What We Inherited opens today with author Eugene Fischer‘s answer to my question about categorizing stories–tagging them with qualities that highlight sexual preference, gender, ability, or race: I think that the purpose of this kind of categorization is to tell marginalized people, “Hey, you know that thing that’s really personally important to you but broadly culturally ignored? It’s important too! Here’s a cultural artifact the very existence of which implies your lived experience matters!”
That’s hopefully, at the very least, psychologically empowering. Empowering the marginalized is a virtuous pursuit. Any knock-on benefits of artistic work increasing the perceived humanity of the marginalized are nice too.
I have asked Eugene here as part of my series of interviews about the Heiresses of Russ 2016 anthology and his story, “The New Mother,” which originally appeared in Asimov’s Science Fiction.
Is categorizing stories in this way, then, a desired end point? A necessary stage on some collective journey humanity is taking?
Between desired end point or necessary stage on a collective journey, it’s definitely not the former. I’d certainly like to believe in the latter, but I’m uncomfortable thinking too teleologically about cultural development. One would hope for a society where polyphony, diversity, and individual dignity are celebrated on a level more fundamental than distastes and disagreements, and marginalization of any people seen to be abhorrent. (And, given the topic at hand, for that to be reflected in the way art is marketed and consumed.) But just at the moment I feel pretty pessimistic. It seems to me that cultural trends are, on the average, pointing in an infuriatingly regressive direction.
So: “Necessary?” Yes. “Stage?” Sigh. I hope so.
Would you say your story in the collection is typical or emblematic of your work, or an outlier?
My body of published work is still fairly small, but if I’ve been successful, it will be typical in the sense of being thorough and humane. Those are qualities I value in fiction. I like stories that take their aesthetic conceits seriously, and dislike stories that are reductive in their portrayal of individuals, cultures, science. My story in this collection is the longest I’ve published so far, and has been the most well-received, so there’s certainly a lot of positive reinforcement to continue working in the same mode.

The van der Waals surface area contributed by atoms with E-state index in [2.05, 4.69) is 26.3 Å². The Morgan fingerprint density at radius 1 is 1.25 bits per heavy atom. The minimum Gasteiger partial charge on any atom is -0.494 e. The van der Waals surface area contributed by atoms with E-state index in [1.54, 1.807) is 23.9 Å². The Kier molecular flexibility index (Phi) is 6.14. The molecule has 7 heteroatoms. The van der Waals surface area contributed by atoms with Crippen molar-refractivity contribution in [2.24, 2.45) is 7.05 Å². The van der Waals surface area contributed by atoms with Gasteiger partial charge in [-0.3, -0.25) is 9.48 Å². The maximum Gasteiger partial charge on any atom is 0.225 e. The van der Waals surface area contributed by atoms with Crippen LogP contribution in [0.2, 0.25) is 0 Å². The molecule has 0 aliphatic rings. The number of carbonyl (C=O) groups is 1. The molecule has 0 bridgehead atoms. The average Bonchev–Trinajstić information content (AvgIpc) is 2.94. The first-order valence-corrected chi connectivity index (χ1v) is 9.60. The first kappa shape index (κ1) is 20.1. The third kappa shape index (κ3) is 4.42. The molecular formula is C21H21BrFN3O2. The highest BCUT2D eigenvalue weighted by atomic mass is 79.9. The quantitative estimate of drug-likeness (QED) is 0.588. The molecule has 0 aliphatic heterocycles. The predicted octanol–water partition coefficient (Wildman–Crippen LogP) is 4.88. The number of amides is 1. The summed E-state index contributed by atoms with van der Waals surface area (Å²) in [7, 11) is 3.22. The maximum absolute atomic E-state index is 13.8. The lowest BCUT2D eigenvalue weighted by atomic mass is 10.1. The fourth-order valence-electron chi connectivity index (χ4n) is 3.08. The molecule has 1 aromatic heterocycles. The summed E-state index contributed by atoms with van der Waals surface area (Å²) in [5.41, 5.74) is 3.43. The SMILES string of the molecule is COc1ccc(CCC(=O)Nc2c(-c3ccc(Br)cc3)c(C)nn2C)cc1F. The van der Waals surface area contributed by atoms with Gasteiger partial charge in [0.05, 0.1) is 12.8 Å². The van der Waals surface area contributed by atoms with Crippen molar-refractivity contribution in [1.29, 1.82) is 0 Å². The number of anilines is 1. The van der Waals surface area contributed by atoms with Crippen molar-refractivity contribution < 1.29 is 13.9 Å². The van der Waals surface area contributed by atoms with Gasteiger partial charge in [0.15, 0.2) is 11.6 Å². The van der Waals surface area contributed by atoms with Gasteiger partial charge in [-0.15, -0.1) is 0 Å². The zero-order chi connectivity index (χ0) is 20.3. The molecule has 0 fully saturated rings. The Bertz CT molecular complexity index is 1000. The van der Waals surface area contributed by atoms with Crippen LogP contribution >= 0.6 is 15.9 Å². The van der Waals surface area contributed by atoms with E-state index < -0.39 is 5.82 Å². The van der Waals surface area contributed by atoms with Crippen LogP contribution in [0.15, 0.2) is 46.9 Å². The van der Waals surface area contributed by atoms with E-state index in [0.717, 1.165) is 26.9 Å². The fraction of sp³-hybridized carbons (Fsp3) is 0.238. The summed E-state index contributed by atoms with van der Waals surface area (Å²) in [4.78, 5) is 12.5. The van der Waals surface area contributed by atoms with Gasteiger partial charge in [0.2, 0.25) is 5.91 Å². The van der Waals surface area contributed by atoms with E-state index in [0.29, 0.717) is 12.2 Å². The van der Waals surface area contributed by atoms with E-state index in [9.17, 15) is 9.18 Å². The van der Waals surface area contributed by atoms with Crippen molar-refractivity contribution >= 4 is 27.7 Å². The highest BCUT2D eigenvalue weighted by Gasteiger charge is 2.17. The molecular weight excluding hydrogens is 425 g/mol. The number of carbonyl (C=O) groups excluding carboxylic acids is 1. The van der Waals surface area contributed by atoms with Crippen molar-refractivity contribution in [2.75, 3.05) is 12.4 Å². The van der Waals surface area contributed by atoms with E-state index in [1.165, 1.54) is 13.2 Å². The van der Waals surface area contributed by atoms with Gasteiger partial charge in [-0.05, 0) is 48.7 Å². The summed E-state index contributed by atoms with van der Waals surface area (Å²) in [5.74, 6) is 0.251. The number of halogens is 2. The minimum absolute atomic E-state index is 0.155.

One of my previous interview series, The Heroine Question, generated some interesting discussion of the gendered term Heroine. What do you think of Heiresses of Russ as a title for this project? Should it be Inheritors or Heirs?
I don’t think there’s any good reason for gender to be encoded in language, so in the abstract I’m all for ceasing to use the feminine forms of words. An actor is an actor is an actor; you’re only inviting biased expectations if you make some of them actresses instead. But, that said, we don’t get to live in the abstract, we live with the momentum of our very specific history. Part of that history–a part that Joanna Russ worked to combat–is the erasure of the contributions of women. So if ever there is a case where it makes sense to use the gendered artifacts of the language our culture has evolved, doing so in service of highlighting experiences that same culture has historically marginalized seems like the one.
Speaking personally as a man who enjoys being gender-nonconformist, I’m thrilled to have been designated an Heiress of Russ. But the world I want to live in is the one where it would be Heirs or Inheritors trivially, because a gendered expectation of what it means to inherit is so distant as to be quaint.
What’s next for you, publication-wise?
My upcoming publication is a short story in an anthology that I’m not sure has even has a set title. So I can’t talk too much about that, except to say that it will be my first pure fantasy publication, and, influenced by the pessimism I mentioned above, is probably my darkest story yet. Right now I’m working on my next piece of overly ambitious science fiction, which I can barely make out the narrative shape of and am unsure I can pull off–just how “The New Mother
” felt when I started it. Currently, working on it means struggling through a lot of LaTeX compiled papers and highlighting bits that seem narratively exploitable. If it ever turns into something readable, I think it’ll be a story about different ways that people make decisions.
Eugene Fischer grew up in San Antonio, Texas, and currently lives in Austin. His most recent publication, “The New Mother”, is included in Heiresses of Russ, and has won James Tiptree, Jr. Literary Award, come in 2nd place for the Theodore Sturgeon Memorial Award, and been a finalist for the Nebula Award. For forthcoming work, see his website, www.eugenefischer.com.
About this interview: 2016 marked my debut as an editor, with the Lethe Press anthology Heiresses of Russ 2016. I co-edited with the capable and lovely Steve Berman; our Table of Contents announcement is here. At that time I asked some of my contributors if they’d be interested in talking a little about the ideas behind their stories, about the idea of lesbian-themed genre fiction, or anything else that seemed interesting and relevant. These are their replies.